Mykononian Characters and Platis Yialos Beach

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October 16th 2014
Published: October 16th 2014
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Last night Deke and I went to the restaurant, “Nautilus” in Mykonos Town. The food was excellent, but the most interesting part was meeting the proprietor, Vasyli. Our cab driver told us on the way over that if we could find a happier man than Vasyli, we needed to call him. Vasyli greeted us warmly and with enthusiasm. He has quite long, flowing hair and appears to be in his early thirties. Many people who came to Nautilus hugged and kissed him. I know that I embarrassed Deke, but I just had to ask, “Vasyli, why are you so happy?” He said that he loves his job, and loves people. Deke stated that he was very lucky, and that people would be jealous if they knew how happy he was. The concept of jealousy seemed foreign to Vasyli. Vasyli said that he loved his job so much, he would do it for free. I wish I were more like Vasyli, but it’s hard to be jealous of him because he is so kind. Deke and I knew that we were in the presence of a special man. At the end of our meal, Vasyli brought out some matika, an alcohol made from the sap of a tree, which is supposed to have helpful digestive properties. Vasyli drank with us and proposed a toast. Deke and Vasyli could drink the matika as shots, but I had to sip it. The matika was on the house. We walked through Mykonos Town, which was still alive with clubs and shopping despite it being so late in the season. Deke was glad that I wasn’t in a shopping mood, but he was sweet and bought me another shawl to replace the one I lost on Delos.

In stark contrast to Vasyli, but no less liked by me, is a man I nicknamed “O Kierios Philosophos,” Mr. Philosopher. He works at the Myconian Ambassador Hotel and Deke and I see him mostly in the morning. He has a very serious face, and does not smile very often. He freely admits that he doesn’t smile very often, and that he has a lot on his mind. There is something about him, which seems superior to the rest of us; it seems that he is thinking deeper thoughts than anyone else, and when he is serving people, it seems a contradiction. It is more like someone should be serving him. I don’t mind that he doesn’t smile much, and I like that there is someone thinking more grave and lofty thoughts than I when I am breakfasting. I hardly ever feel this way in the United States. The only person in the United States who makes me feel this way is Candace, who works at the Oasis Café in Salt Lake City. Most of the time, I somehow believe that I am thinking loftier and more serious thoughts than others; Deke doesn’t always agree, and thinks that some my thoughts are more muddled and confused than others’ and there is a good chance that he is right. The Philosopher looks like a sentinel when he stands and looks out over the pool area, and though he is soft-spoken, I wouldn’t want to cross him because of the very serious look on his face. I will miss him when we leave Mykonos tomorrow.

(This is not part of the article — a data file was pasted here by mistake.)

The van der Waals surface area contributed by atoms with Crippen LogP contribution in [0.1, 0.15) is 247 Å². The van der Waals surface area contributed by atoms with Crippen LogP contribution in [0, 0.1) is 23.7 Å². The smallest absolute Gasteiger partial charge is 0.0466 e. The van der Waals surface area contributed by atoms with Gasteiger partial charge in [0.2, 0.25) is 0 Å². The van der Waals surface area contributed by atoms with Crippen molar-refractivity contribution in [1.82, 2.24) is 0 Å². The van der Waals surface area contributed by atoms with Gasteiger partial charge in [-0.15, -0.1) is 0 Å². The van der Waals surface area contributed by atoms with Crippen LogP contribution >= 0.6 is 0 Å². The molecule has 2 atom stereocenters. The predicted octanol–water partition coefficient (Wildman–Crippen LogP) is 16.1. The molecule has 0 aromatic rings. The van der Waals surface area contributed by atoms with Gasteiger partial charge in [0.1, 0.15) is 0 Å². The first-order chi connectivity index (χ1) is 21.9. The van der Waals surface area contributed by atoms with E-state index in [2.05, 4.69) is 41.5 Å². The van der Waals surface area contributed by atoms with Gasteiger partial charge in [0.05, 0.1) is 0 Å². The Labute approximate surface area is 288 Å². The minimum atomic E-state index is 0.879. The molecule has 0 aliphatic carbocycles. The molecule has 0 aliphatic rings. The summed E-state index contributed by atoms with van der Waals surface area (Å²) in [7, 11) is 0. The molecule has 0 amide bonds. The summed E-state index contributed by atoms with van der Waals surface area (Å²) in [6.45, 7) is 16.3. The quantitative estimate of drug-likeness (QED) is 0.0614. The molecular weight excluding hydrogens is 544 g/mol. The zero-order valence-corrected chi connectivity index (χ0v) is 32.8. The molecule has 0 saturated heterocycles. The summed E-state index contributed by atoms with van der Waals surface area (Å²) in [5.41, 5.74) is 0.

I walked down to Platis Yialos Beach today; Deke didn’t want to go because the lounge chairs are so close together and because he likes private beaches better. The Myconian Ambassador Hotel provides a beach voucher for us in front of Notos Restaurant. Here on Mykonos, one normally has to reserve a beach spot. Deke is right; the lounge chairs are very close together by American standards, but I found it to be a relaxing atmosphere. I heard at least three languages being spoken at the beach. A handsome man, whose name I did not catch, is an employee of Notos and tends to the guests’ needs for food, drinks, and towels. This handsome gentlemen (Deke, you had better be attentive) took the time to answer some questions I had regarding Greek culture. I asked him why Greek songs sound so sad, and why there was a vein of melancholy running through so many Greeks I have known. The Notos employee said that Greek culture is full of nostalgia—a looking back with longing to past loves and past beautiful moments which are no more. He further stated that the Greeks had been slaves to the Turks, and that remains in Greek consciousness. He went on further to explain that though he was laughing a lot with his friend the day before, he felt nostalgia and sadness over what was being discussed. I asked him if he thought the strong, Greek philosophical precedent had a melancholic effect on the culture, and he thought that it did. He also stated that the current Greek economic crisis was affecting the mood in Athens strongly, and that the unrest is more palpable there. He stated that it is difficult to explain to someone who is not Greek.

In an earlier blog, I remember discussing Aristotle’s proposal that too much pleasure is bad for an individual. When I was reading in Ethics today, I came across the following: “The mean state shall be called Easy-pleasantry; the excess Buffoonery, and the man a Buffoon; the man deficient herein a Clown, and his state Clownishness.” It looks like Aristotle doesn’t condemn pleasure wholly—just the excess of pleasure. He encourages the “mean” or “middle” way. I think that Deke and I are doing a pretty good job not living in a “Clownish” state though our pleasures are currently many.



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16th October 2014

mind blown
Sonique! That is pronounced saw-nique. The combo of names, appropriately. This is SO BEAUTIFUL!~ just incredible emotion and beauty. Well done is bringing back the scents and essence of the greek isles for me. Thank you for taking the time to write and describe the people and surroundings. Loving it
17th October 2014
Handsome Notos Restaurant Employee

19th October 2014
Handsome Notos Restaurant Employee

Monique in Greece Blogh
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